– Survey of London

Snowdon’s Wharf, 1930s. Photo: PLA

1929

Harbinger Road. Foremost chimney is probably the 1877-built chimney belonging to hydraulic power station in Millwall Docks

Saunder’s Ness Road, at the top of Seyssel Street. 1980s. The chimney was built by the chemical manufacturers Fox, Stockell & Company. From the 1950s, these premises were occupied by Apex Rubber Company Ltd and Borovitch Ltd (also known as Boropex Holdings), a rubber storage company.

Hawkins & Tipson, just after WWII.

Cumberland Oil Mills, next to the Newcastle Draw Dock on Saunders Ness Rd, were established in 1857. The works closed in 1964. The main warehouse was demolished following a fire in 1972 and a scrapyard occupied part of the site. The remaining buildings – chiefly a range of brick sheds and a chimney shaft were cleared away in the late 1980s for the Cumberland Mills residential development.

Cumberland Oil Mills (L) and Grosvernor Wharf (R)

Cumberland Oil Mills

By far the highest chimney – at 240 feet – was that belonging to the lead works, a chimney that was still functioning in the 1970s.

1920s. Lead works chimney from Westferry Road (close to Chapel House Street) looking over the office block of Matthew T. Shaw.

1930s. Photo: Margaret Monck

Just for a change – a photo taken *from* a chimney – in this case, in the lead works. Photo: Pat Jarvis

1970s. The chimneys of the lead works (by now named Associated Lead). Photo: Hugo Wilhare

1980s. Lead works chimney – almost the rest of the firm had been demolished by the time of this photograph.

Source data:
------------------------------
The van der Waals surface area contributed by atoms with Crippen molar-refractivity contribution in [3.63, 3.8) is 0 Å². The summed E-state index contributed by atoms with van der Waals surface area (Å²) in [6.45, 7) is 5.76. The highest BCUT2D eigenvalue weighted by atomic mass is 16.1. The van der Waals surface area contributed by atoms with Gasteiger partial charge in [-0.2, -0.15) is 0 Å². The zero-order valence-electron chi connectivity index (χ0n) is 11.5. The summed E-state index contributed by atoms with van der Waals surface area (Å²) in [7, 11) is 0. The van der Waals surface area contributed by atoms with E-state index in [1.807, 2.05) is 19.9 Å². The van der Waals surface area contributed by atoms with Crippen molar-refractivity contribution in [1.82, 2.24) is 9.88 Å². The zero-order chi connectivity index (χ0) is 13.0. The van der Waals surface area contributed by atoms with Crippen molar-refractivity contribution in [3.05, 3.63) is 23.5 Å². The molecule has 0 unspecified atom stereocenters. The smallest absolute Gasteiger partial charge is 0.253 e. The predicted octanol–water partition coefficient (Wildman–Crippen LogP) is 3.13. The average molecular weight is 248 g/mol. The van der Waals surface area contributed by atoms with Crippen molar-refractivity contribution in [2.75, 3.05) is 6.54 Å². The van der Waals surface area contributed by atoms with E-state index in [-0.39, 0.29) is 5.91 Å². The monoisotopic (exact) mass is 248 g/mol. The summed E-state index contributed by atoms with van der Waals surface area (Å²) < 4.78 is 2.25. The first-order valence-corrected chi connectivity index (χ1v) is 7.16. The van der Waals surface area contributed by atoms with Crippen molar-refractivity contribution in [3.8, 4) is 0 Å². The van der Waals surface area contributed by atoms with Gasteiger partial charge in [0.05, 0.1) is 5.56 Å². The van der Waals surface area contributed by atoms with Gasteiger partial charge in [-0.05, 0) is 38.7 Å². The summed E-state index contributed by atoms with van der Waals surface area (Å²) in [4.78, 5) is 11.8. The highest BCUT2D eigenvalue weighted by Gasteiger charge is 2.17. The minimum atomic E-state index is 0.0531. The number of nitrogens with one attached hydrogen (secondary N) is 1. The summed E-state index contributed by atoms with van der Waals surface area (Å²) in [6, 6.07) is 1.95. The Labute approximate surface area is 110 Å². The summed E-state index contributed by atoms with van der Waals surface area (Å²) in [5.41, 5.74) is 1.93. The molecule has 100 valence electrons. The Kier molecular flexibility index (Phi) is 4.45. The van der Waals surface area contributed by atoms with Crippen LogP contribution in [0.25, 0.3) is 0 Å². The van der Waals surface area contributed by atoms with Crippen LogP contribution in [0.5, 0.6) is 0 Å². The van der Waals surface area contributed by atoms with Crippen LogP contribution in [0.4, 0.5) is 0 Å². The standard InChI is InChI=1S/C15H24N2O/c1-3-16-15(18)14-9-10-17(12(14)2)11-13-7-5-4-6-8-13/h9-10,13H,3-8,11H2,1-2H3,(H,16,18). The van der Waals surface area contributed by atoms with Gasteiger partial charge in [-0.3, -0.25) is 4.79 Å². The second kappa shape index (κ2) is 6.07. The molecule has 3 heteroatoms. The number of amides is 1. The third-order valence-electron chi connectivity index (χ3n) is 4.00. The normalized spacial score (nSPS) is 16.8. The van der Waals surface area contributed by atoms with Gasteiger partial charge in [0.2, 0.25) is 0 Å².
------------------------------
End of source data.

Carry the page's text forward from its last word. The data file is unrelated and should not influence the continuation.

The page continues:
1890s. Prince of Wales pub on the left. Stewart Street pumping station in the middle.

Just two Island chimneys still survive – one of them in truncated form. William Fairbairn’s Millwall Iron Works, constructed in the 1830s, included a 150 foot high chimney. Its stump has been preserved, and is now a feature of Burrell’s Wharf.

Burrell’s Wharf

The other remaining chimney was built in 1952 at the east end of Millwall Outer Dock for refuse incineration (including the destruction of old bank notes).

Incinerator Chimney

1977. Photo: Mick Lemmerman

The 100 feet high chimney is still very visible from the area around East Ferry Road near ASDA. You have to wander up Udine Road to find its base.

Undine Road

Undine Road

Photo: Gary O’Keefe

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5 Responses to The Chimneys of the Isle of Dogs

  1. Interesting Post Mick
    And I note that many of the chimneys were purely brick built
    as opposed to the latter concrete designs.
    Regards
    Rich

  2. Joyce Rose says:

    I enjoyed reading this. One of the Island’s landmarks that you accept without actually noticing. No wonder the people suffered such ill-health on top of all the other unfit living conditions. Must have been a tough lot. We, the descendents, cannot truly appreciate what they all went through.

  3. Nicholas Sack says:

    Yes, a fascinating aspect of the Island scene. I wonder what were the circumstances of the photo from atop lead works chimney – was Pat Jarvis a steeplejack, like Fred Dibnah?

  4. Pingback: East End news late May - Our Bow